Is there any way to set options typed on multiple lines with a single :set command?

Here is a part of my vimrc:

se nu
se sm
se hls

And as you see, I have se on every line in which I set an option. I know that I can set the all options in one line with a single se but How can I set them with one se but with the options themselves specified on multiple lines.

e.g. I'd like to write something like:

se nu,
  • 2
    Your question is a bit unclear, but I think set nu sm hls will do what you want? Dec 4, 2017 at 12:18
  • @Carpetsmoker I think the question is to add a newline between nu and sm and between sm and hls in your command which is (I think) not possible (but I don't really understand how that would be helpful to be able to do that)
    – statox
    Dec 4, 2017 at 12:25
  • no actually I know that I can set these option in one line but I want to set them in some lines with one 'se'.
    – Cy8099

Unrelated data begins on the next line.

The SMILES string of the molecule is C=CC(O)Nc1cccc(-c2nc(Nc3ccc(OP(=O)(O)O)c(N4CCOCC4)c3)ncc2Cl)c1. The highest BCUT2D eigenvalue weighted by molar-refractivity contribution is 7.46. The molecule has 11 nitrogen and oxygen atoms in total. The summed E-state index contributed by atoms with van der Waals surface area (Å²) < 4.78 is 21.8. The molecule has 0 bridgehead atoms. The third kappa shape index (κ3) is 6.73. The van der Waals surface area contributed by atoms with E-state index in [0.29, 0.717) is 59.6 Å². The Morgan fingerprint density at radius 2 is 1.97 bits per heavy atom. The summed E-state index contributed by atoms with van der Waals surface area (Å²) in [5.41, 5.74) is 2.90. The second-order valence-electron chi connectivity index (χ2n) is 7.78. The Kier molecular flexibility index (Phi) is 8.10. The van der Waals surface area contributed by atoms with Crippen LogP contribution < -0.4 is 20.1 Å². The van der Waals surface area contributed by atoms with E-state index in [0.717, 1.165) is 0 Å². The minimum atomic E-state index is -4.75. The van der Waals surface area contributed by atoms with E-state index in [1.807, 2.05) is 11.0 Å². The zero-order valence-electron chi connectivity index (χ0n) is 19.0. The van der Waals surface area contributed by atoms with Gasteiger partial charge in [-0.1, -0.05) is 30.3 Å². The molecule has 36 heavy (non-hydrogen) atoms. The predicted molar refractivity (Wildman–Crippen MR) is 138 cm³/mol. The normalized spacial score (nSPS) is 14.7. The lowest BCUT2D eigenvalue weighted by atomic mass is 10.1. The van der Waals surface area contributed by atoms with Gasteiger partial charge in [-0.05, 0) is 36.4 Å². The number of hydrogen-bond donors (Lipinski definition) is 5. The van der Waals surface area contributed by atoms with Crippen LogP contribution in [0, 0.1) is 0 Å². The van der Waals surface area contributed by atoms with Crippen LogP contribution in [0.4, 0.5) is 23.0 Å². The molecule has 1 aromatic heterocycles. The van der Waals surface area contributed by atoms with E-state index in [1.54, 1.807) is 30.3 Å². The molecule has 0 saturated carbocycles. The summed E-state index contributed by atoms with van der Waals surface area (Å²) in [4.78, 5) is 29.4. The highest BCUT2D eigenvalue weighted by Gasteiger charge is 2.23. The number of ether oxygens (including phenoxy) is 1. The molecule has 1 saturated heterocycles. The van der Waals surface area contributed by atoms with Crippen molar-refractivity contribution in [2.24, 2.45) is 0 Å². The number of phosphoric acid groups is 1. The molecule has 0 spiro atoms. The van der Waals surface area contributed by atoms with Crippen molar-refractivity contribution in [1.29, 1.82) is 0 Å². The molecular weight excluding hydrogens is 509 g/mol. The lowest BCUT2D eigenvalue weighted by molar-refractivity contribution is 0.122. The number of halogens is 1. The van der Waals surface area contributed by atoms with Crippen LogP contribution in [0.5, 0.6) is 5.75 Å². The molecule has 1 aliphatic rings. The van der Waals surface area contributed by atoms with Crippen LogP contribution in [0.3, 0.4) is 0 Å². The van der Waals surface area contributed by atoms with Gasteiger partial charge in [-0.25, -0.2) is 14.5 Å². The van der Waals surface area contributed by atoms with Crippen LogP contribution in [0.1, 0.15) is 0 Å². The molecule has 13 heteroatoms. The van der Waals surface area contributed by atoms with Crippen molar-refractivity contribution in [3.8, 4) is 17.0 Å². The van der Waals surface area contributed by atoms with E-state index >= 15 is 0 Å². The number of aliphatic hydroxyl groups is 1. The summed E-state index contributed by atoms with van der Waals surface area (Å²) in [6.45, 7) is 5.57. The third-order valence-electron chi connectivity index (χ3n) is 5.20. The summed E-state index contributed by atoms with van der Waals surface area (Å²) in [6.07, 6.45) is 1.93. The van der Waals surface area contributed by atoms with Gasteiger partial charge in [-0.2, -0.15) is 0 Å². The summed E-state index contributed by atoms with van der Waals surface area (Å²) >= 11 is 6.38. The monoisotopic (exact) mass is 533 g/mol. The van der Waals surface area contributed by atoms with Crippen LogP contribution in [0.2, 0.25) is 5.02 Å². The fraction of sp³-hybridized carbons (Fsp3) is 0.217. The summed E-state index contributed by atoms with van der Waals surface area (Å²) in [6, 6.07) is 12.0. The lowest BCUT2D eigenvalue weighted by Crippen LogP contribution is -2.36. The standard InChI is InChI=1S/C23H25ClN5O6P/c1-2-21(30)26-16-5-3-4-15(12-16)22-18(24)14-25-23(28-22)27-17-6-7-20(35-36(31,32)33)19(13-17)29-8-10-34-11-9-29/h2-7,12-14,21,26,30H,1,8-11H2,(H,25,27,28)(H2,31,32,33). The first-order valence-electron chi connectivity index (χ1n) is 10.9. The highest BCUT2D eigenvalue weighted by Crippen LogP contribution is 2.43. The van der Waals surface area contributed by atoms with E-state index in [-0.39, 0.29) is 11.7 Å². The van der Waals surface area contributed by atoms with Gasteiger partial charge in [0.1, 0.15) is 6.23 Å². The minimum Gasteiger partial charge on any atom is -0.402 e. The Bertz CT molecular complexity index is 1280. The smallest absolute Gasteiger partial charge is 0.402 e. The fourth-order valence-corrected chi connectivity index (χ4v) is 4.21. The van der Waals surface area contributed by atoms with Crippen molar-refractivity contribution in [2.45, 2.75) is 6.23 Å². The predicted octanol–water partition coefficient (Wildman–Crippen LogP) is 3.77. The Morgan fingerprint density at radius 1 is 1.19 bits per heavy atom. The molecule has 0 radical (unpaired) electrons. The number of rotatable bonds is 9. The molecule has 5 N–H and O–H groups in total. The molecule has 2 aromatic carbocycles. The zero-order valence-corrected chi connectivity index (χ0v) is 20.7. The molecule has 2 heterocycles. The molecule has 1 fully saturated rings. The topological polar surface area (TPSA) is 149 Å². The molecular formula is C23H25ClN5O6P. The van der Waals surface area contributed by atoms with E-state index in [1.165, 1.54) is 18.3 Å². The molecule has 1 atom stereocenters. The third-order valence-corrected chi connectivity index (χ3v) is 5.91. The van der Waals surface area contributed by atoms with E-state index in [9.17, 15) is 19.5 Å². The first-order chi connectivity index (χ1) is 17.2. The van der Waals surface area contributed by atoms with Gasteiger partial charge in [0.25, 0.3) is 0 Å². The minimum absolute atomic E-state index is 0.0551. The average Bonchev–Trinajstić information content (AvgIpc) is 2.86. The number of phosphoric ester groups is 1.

Dec 4, 2017 at 12:38
  • 2
    I wouldn't recommend it, but it should be possible using \ at the beginning of the lines for line continuation (this depends on the C in cpoptions). Note, this is hardly readable, and using the short option form is not really recommended. Dec 4, 2017 at 12:52
  • Thanks for respon. How about 'ino' & 'cnorea' options? 'cause I have many lines (about 15) that they contain this two options on start of line, Can I sum them up? or Is it good idea to sum up them?
    – Cy8099
    Dec 4, 2017 at 13:16

1 Answer 1


I'd personally recommend against doing so, but you can use Vim's "line continuation" feature for this:

set number
\ showmatch
\ hlsearch

This will be interpreted by Vim as if the contents of the lines after the backslashes were written at the end of the previous line:

set number showmatch hlsearch

Note that whitespace before the backslash is ignored:

set number
  \ showmatch
  \ hlsearch

See :help line-continuation for more details.

ino and cnorea are the short forms of the inoremap and cnoreabbrev commands. It is not possible to merge multiple map/abbreviation commands into a single command in this way: this only works with :set because that command already allows you to set multiple options with a single command.

  • Thank you so muck for clear, so I will use of default and standard option :)))
    – Cy8099
    Dec 4, 2017 at 14:59

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